Why Is Pho Top Dish?
A short history of the No. 1 dish of Vietnam, and how and where to enjoy it in HCM City
There is a multitude of delicious dishes in Vietnam. Therefore, the rolling controversy over the best Vietnamese dish may continue forever. However, if forced to single out only one,
Our answer will be pho. Why?
"Above all, a bowl of pho [pho is always in a bowl] is a universal dish for Vietnamese, regardless of their age, sex, occupation and place in the social hierarchy," says Ly Quy Trung, managing director of Nam An Group, which owns the Pho 24 restaurant chain. "What's more, pho is the food that can be eaten at any time, day and night."
Trung says that in nutritional terms, pho provides three main types of food-protein (beef or chicken meat), glucid (pho noodles are made of rice) and lipids. Pho can be served with a variety of spicy vegetables and bean sprouts. "Pho deserves the name 'the food of Vietnam' on an international scale because it isn't too spicy and must be served hot, typical of Asian dishes," Trung says.
Given these characteristics, it's hard to find a Vietnamese dish that is comparable to pho whether it is cha gio (spring rolls), banh xeo (Vietnamese pancake), canh chua (sour soup) or ca kho (braised fish with fish sauce).
The origin of pho
A national dish, pho has a history much shorter than other traditional dishes such as bun rieu cua (crab noodle soup), bun moc (northern soup), bun thang (Hanoi chicken soup), chao long (pig internal organ porridge) and banh cuon (steamed rolls). Some sources report that pho has its origin in northern Vietnam; some says Hanoi is the cradle of pho.
Pho is cooked mainly with beef and cow bones. In the old days, beef was not part of the daily menu of Vietnamese, who were mostly farmers, as their cattle were their most important draft force. In the 19th century the French arrived in Hanoi bringing with them the habit of eating beefsteak. Eating beef became more popular. Several butcher shops began to sell beef. Occasionally, some beef and cow bones could not be sold, and they were cooked to eat with bun, a kind of rice noodle. Gradually, bun was replaced by banh pho (pho noodles). As such, pho came into existence.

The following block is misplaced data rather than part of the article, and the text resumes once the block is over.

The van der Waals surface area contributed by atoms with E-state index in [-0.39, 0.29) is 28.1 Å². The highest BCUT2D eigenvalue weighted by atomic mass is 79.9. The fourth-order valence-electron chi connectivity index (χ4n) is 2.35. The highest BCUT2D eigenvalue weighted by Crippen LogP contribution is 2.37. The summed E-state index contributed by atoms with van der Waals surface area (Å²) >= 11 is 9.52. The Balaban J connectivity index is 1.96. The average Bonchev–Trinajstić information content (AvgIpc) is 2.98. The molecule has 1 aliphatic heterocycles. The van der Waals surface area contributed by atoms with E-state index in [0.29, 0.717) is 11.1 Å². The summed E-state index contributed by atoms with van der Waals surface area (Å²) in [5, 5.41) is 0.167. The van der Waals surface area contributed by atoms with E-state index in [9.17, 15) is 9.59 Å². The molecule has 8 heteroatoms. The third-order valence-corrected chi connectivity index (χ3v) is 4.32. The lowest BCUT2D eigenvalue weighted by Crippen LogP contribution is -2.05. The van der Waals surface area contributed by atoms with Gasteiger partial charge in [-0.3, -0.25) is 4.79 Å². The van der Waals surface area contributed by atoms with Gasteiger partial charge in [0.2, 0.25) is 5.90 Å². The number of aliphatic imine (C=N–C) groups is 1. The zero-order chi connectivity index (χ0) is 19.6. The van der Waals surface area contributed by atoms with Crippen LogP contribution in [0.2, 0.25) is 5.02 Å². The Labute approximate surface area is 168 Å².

At first, pho was sold from big boxes carrying the soup, borne by peddlers. By early 1920s, the first pho shops appeared in Hanoi.
Hanoi pho goes southward
About 20 years after the appearance of Hanoi's first pho shops, pho covered a 2,000-km distance to arrive in Saigon. Saigonese had pho sold from pushcarts, mostly pho chin (pho with well-done brisket).
After the Geneva peace accord in 1954, pho quickly became a popular dish standing side by side with hu tieu (rice noodle soup). As well as pho chin, there have also been pho tai (rare beef), pho nam (well-done flank), pho gau (fat brisket), pho gan (soft tendon) and pho sach (tripe). Then chicken was used in addition to beef.
Again, in 1975, when the country reunited, northern pho traveled south with such names as Hanoian pho, Bac Hai pho and Bac Ha pho. Today, Cam Chi restaurant in District 1 is one of the top addresses for Hanoian pho in HCM City.
Pho has earned its status as Vietnam's most popular dish. However, there are two "schools" of pho: Hanoian pho and Saigonese pho. Cha�o! has consulted with several owners of pho shops in HCM City about the difference between these two types (see box). In general, Hanoian pho differs from its Saigonese version in noodles, broth and vegetables. Hanoian pho uses a slightly stronger noodle with wider surface; the broth of Saigonese pho is sweeter. Hanoians often eat pho with boiled spring onion, and Saigonese add spicy vegetables and a lot of bean sprouts to their bowl.
These differences are not basic, though, because both Hanoian and Saigonese pho has the original taste of pho, which cannot be mistaken for any other dish. Be it Hanoian pho or Saigonese pho, it is delicious.